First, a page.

Auditory Streaming Complexity and Renaissance Mass Cycles

Finn Upham, Julie Cumming


How did Renaissance listeners experience the polyphonic mass ordinary cycle in the soundscape of the church? We hypothesize that the textural differences in complexity between mass movements allowed listeners to track the progress of the service, regardless of intelligibility of the text or sophisticated musical knowledge.  Building on the principles of auditory scene analysis, this article introduces the Auditory Streaming Complexity Estimate, a measure to evaluate the blending or separation of each part in polyphony, resulting in a moment-by-moment tally of how many independent streams or sound objects might be heard. When applied to symbolic scores for a corpus of 216 polyphonic mass ordinary cycles composed between c. 1450 and 1600, we show that the Streaming Complexity Estimate captures information distinct from the number of parts in the score or the distribution of voices active through the piece. While composers did not all follow the same relative complexity strategy for mass ordinary movements, there is a robust hierarchy emergent from the corpus as a whole: a shallow V shape with the Credo as the least complex and the Agnus Dei as the most. The streaming complexity of masses also significantly increased over the years represented in this corpus.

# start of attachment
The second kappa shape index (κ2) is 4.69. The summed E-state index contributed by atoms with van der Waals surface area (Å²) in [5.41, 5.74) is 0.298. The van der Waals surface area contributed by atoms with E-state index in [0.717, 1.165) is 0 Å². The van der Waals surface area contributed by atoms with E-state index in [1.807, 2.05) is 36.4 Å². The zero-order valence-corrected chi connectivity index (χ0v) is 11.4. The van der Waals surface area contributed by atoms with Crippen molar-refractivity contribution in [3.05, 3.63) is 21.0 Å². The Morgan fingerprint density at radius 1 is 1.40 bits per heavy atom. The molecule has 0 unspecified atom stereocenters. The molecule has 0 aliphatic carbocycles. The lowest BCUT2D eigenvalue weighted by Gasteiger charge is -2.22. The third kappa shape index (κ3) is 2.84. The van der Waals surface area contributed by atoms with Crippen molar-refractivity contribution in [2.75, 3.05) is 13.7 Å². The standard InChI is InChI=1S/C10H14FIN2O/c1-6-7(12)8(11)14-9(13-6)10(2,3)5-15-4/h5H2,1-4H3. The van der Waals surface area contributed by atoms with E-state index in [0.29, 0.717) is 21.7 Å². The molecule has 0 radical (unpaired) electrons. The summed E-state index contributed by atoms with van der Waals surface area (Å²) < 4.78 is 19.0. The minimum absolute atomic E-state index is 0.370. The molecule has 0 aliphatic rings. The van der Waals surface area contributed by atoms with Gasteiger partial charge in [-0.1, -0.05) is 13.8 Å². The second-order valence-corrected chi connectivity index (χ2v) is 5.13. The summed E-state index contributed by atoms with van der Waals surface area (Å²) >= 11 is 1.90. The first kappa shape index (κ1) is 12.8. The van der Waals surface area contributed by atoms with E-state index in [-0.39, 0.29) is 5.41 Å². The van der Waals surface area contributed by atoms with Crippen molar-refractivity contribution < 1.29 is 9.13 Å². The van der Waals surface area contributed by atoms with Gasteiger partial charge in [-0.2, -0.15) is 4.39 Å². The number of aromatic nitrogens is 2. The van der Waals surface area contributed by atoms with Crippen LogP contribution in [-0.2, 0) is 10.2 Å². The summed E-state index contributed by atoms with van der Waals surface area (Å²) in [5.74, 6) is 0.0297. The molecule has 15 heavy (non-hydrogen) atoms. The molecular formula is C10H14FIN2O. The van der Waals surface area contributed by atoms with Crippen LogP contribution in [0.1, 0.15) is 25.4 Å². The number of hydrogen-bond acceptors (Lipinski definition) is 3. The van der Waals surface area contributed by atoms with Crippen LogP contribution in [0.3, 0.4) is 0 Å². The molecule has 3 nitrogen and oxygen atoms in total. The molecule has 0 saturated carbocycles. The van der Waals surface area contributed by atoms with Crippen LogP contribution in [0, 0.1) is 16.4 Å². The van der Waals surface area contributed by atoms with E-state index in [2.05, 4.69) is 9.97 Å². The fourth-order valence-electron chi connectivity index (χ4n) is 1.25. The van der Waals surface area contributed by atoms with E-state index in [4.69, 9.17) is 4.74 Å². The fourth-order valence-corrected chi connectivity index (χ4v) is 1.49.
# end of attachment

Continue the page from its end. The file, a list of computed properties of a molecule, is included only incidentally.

corpus research; Renaissance; polyphony; auditory scene analysis; mass ordinary cycle; texture; counterpoint; Josquin des Prez; Palestrina

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ISSN: 1559-5749